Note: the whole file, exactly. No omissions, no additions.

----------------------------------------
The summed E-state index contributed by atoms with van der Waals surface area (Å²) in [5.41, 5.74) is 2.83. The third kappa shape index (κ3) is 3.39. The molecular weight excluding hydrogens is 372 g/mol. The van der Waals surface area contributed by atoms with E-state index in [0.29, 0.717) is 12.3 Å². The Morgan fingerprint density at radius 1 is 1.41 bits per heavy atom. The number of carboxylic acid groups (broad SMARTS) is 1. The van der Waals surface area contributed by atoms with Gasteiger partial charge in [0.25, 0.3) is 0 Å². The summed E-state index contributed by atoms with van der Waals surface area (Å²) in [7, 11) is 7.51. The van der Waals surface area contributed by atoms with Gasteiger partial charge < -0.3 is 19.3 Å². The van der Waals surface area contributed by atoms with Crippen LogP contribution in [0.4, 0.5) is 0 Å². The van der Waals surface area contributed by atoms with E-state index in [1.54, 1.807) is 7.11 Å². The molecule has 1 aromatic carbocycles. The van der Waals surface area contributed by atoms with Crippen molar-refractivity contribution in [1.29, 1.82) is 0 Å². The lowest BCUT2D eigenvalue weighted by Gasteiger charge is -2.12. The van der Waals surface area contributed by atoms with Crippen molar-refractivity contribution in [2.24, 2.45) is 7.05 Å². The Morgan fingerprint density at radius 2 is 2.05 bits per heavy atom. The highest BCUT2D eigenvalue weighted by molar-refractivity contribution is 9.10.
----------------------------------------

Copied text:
The summed E-state index contributed by atoms with van der Waals surface area (Å²) in [5.41, 5.74) is 2.83. The third kappa shape index (κ3) is 3.39. The molecular weight excluding hydrogens is 372 g/mol. The van der Waals surface area contributed by atoms with E-state index in [0.29, 0.717) is 12.3 Å². The Morgan fingerprint density at radius 1 is 1.41 bits per heavy atom. The number of carboxylic acid groups (broad SMARTS) is 1. The van der Waals surface area contributed by atoms with Gasteiger partial charge in [0.25, 0.3) is 0 Å². The summed E-state index contributed by atoms with van der Waals surface area (Å²) in [7, 11) is 7.51. The van der Waals surface area contributed by atoms with Gasteiger partial charge < -0.3 is 19.3 Å². The van der Waals surface area contributed by atoms with Crippen LogP contribution in [0.4, 0.5) is 0 Å². The van der Waals surface area contributed by atoms with E-state index in [1.54, 1.807) is 7.11 Å². The molecule has 1 aromatic carbocycles. The van der Waals surface area contributed by atoms with Crippen molar-refractivity contribution in [1.29, 1.82) is 0 Å². The lowest BCUT2D eigenvalue weighted by Gasteiger charge is -2.12. The van der Waals surface area contributed by atoms with Crippen molar-refractivity contribution in [2.24, 2.45) is 7.05 Å². The Morgan fingerprint density at radius 2 is 2.05 bits per heavy atom. The highest BCUT2D eigenvalue weighted by molar-refractivity contribution is 9.10.